In general, WHM treatment produced adverse effects similar to those in the control groups with the exception of Capsicum annuum, as 24% of individuals in the Capsicum annuum group experienced severe abdominal pain. The number needed to harm in the Mentha piperita group was 100, and 10 of the 648 participants reported heartburn (1.5%). Only one subject in the asafoetida group reported an adverse event, which was a laxative effect, and the only side effect reported in the Aloe vera analyses was distension in patients with mixed- and diarrhea-type IBS.

Critical analysis

Overall, WHM produced statistically significant benefits in the treatment of IBS. Mentha piperita, Aloe vera, and asafoetida improved IBS symptoms overall, and Mentha piperita specifically led to a relief of abdominal pain. Other WHM treatments that showed statistically significant efficacy included the following: herbal formulas STW 5, STW 5-II, and Carmint; Pimpinella anisum essential oil; Curcuma longa and Foeniculum vulgare essential oil combined; and the herbal blend of Schinopsis lorentzii, Aesculus hippocastanum, and Mentha piperita oil.

Mentha piperita oil produced consistent results with only two outliers out of a total of 18 studies. These two studies failed to replicate positive results; however, this was likely attributable to significant differences in trial design as they were both crossover trials. In general, crossover trials do not evaluate IBS well due to limitations in the ability to establish an adequate washout period between treatment and control. This meta-analysis suggests that Mentha piperita oil is more effective than placebo in improving both general IBS symptoms and abdominal pain with the NNT being four and three, respectively. Mentha piperita oil also has a much better benefit-to-harm ratio compared to other conventional treatments; for example, its ratio is 25, while that of tricyclic antidepressants and alosetron are 2.3 and 2.6, respectively. While its benefit-to-harm ratio was substantially less than rifaximin (25 versus 846), its NNT is substantially favorable (four compared to 11). In fact, its NNT was lower than or equal to other conventional treatments including soluble fiber, antidepressants, and probiotics.

Other herbs and herbal formulas were analyzed in this review which also produced positive results in the treatment of IBS. Herbal formulas STW 5 and STW 5-II both reduced abdominal pain and overall IBS symptoms, while the herbal formula Carmint reduced symptoms of both abdominal pain and bloating. Pimpinella anisum essential oil completely stopped IBS symptoms in 75% of subjects. Quality of life and overall IBS symptoms were improved in the Foeniculum vulgare and Curcuma longa study, and the Schinopsis lorentzii, Aesculus hippocastanum, and Mentha piperita review indicated an improvement of symptoms of bloating and constipation.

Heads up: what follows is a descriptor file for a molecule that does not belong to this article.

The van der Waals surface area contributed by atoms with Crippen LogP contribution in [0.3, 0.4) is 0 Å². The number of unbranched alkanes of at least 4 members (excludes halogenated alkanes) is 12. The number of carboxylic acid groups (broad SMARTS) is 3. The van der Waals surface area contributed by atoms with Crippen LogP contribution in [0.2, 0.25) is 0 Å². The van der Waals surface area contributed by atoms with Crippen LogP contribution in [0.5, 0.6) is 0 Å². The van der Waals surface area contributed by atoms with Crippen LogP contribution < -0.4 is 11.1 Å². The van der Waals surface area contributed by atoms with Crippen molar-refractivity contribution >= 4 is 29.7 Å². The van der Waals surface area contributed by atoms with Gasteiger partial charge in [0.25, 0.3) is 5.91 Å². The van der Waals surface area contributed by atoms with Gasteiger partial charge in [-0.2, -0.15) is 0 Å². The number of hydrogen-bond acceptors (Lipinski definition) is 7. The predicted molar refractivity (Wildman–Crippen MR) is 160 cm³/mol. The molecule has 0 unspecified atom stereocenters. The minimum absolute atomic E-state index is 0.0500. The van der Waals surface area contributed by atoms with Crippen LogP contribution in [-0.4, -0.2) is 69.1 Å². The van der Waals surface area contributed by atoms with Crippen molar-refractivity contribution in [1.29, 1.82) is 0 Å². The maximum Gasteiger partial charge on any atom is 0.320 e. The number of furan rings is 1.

More data is needed to evaluate the long-term use of WHM and many herbs, including Aloe vera and asafoetida, would benefit from larger-sized studies.

The bottom line

Many WHM show great potential for the treatment of IBS. Of the current research, Mentha piperita oil stands out due to its low potential for adverse effects, low NNT, and strong replicability of positive outcomes. It is for these reasons that Mentha piperita should be considered as a first line therapy for short-term use in IBS treatment. More studies are needed overall on the effects of WHM herbs, particularly in their use as a long-term therapy.

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  1. Hawrelak, J. A., Wohlmuth, H., Pattinson, M., Myers, S. P., Goldenberg, J. Z., Harnett, J., Cooley, K., Van De Venter, C., Reid, R., & Whitten, D. L. (2020). Western herbal medicines in the treatment of irritable bowel syndrome: A systematic review and meta-analysis. Complementary Therapies in Medicine, 48, 102233.